HINTON, Okla. — Construction of a wind farm along a route of airspace the Air Force uses for training has been halted to allow the Department of Defense to complete a mitigation plan.

Oklahoma Attorney General Mike Hunter made the announcement Tuesday of an agreement between NextEra Energy Resources and Oklahoma Strategic Military Planning Commission to halt the work.

Other than the steps necessary to safeguard turbines currently under construction, NextEra will pause its turbine construction pending a new determination of no hazard from Federal Aviation Administration in the project areas west of the town of Hinton. Hinton is 53 miles west of Oklahoma City and 88 miles south-southwest of Enid.

At issue is a wind farm currently being constructed west of Hinton by NextEra that OSMPC claims violates an amendment to the Wind Energy Development Act that took effect earlier this year. The changes to the law require a determination by the federal government that planned wind turbine construction has no military impact, or there is an approved mitigation plan from the Defense Department, before a wind farm is constructed or expanded.

Hunter said the agreement will provide the opportunity for NextEra and the Defense Department to find the best solution for all parties moving forward without litigation.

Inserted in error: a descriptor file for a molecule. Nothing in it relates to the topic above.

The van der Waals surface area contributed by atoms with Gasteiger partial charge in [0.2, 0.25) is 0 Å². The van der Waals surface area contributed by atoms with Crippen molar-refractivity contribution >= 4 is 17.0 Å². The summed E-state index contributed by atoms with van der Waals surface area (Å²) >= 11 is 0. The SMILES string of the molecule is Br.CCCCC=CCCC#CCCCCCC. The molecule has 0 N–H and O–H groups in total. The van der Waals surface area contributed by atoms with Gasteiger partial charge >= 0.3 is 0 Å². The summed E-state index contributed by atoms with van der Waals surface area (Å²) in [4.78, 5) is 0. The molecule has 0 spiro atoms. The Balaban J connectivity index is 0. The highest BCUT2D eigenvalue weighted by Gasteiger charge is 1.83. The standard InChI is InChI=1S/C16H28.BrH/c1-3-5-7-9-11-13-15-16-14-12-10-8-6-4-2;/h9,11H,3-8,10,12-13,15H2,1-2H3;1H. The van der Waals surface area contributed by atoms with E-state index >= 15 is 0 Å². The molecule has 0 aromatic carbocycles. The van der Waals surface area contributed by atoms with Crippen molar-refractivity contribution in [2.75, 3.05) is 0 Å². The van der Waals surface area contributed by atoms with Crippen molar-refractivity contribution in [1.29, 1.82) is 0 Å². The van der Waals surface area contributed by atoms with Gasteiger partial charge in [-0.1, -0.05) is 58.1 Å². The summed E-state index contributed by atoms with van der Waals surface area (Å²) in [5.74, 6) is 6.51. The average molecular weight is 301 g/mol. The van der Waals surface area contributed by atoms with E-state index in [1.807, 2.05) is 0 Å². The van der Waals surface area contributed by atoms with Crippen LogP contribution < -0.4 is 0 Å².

The attorney general’s office negotiated on behalf of OSMPC. As part of the agreement, the state will not take legal action against NextEra while construction has stopped, and OSMPC will continue to collaborate with the Defense Department to seek a constructive solution.

“We appreciate Attorney General Hunter’s good faith negotiations for the OSMPC and for helping protect one of the military’s most valuable assets,” said OSMPC Chairman Mike Cooper, who also is the city of Enid's military liaision. “The airspace used for training is critical to our national defense and to the mission of our state and nation’s military installations. We thank NextEra for recognizing this and working with us to further enhance this mission.”

NextEra plans to work with the Defense Department to have a mitigation plan prepared by Oct. 15.

“In addition to being a national leader in providing clean, reliable energy, NextEra also strives to be a good corporate citizen,” said John DiDonato, vice president of renewable development and origination. “That means we are dedicated and committed to working with all stakeholders, community and state leaders when investing in energy infrastructure within states like Oklahoma. We are confident this process will strengthen our line of communication, leading to a better future for the partnership between the state and NextEra.”

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Kevin Hassler is associate editor of the Enid News & Eagle. He can be reached at enidnews@enidnews.com.

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